Led by Professor Michelle Leishman (Macquarie University)
By examining the NSW Scientific Committee’s final determination for each species and ecological community listed as threatened under the NSW Threatened Species Conservation Act 1995, this project will identify those vulnerable to climate change.
The type of threat can then be classified (e.g. sea-level rise or increased mortality from heat stress), along with the characteristics of the species or ecological community (e.g. taxonomy, habitat).
Species distribution models can then be used to map areas of suitable habitat under current and future climate conditions. The collated information will be available in a searchable web-based tool for biodiversity management (including Saving our Species conservation projects). It will also inform guidelines for reserve acquisition, targeting of species for Australian PlantBank collections, and adaptation priorities.
Delivering ecological range metrics for the entire NSW flora
Led by Professor Michelle Leishman and Stuart Allen (Macquarie University)
Basic metrics of plant ecological range (e.g. size, climate/soil, niche breadth) are routinely used to assess the vulnerability of species to human activity and particularly to climate change. However, NSW currently lacks equivalent baseline ecological data for flora.
In providing such robust comparative data, this project will enable conservation managers—both within and outside OEH—to compare and prioritise plant species for action.
The research will determine the range size and orientation (i.e. north–south or east–west, and altitudinal dimensions), the climate niche breadth, and the diversity of soil types occupied by each species, on the basis of cleaned distribution data from the Australian Virtual Herbarium.
The project extends previous research using climate niche breadth as a risk indicator to allow consideration of surrogates for adaptive capacity under climate change.
Bioclimatic discordance: combining molecular and environmental data to identify floristic refugia and corridors
Led by Maurizio Rossetto (Royal Botanical Gardens and Domain Trust) and Linda Beaumont (Macquarie University)
By identifying the landscape features and geographic areas that have operated as refugia during temporal climatic fluctuations, this project will provide much-improved tools for predicting future vegetation-level responses and priority areas.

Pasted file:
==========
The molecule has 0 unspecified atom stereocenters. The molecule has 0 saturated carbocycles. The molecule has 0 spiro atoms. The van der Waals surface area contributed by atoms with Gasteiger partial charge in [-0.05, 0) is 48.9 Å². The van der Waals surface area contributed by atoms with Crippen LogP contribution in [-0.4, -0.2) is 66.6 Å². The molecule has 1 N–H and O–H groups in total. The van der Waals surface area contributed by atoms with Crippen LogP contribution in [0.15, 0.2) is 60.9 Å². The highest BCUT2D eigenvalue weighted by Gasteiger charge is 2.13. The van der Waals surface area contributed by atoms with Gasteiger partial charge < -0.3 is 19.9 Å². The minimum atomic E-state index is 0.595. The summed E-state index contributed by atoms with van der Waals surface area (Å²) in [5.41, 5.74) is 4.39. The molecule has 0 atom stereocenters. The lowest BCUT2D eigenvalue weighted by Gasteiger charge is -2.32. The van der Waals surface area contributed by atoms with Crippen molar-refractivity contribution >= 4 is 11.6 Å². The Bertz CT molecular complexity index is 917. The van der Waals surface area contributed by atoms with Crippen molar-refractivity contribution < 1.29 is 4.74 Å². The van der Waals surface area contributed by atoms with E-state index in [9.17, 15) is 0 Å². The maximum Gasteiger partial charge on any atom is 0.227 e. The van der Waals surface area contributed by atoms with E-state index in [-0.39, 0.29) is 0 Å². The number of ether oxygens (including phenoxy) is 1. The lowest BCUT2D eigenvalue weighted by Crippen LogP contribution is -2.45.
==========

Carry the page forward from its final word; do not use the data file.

Areas that have served as population refugia (generally where there are uniquely diverse species accumulations) can be identified through analysis of molecular data and can be differentiated from expansion areas (generally harbouring lower and/or shared diversity).
This project uses environmental niche models to explore temporal changes in the availability of suitable habitat by using historical, current and future datasets.
Centres of diversity and of bioclimatic stability can be identified by combining suitable molecular data (e.g. the whole chloroplast genome) from multiple, functionally selected species (e.g. long-lived rainforest trees that have similar dispersal potential) with historical (e.g. Last Glacial Maximum) and current climatic datasets.
Predicted effects of climate change on freshwater biodiversity
Led by Alex Bush (Macquarie University), Eren Turak (Office of Environment and Heritage) and Dean Gilligan (NSW Department of Primary Industries)
Freshwater species are potentially highly susceptible to the effects of climate change, especially with the increased difficulties they are experiencing in dispersing between catchments. Information on the distribution of freshwater species will support a number of the objectives identified in the NSW Biodiversity Strategy and the latest Implementation Plans for Biodiversity and Climate Change knowledge themes.
This project aims to establish a baseline dataset covering the distribution of freshwater species in NSW across a wide range of taxonomic groups. Projections of future distributions under climate change will identify key vulnerable groups. The addition of freshwater weeds will complement research by other projects in the Biodiversity Hub on weeds of national significance.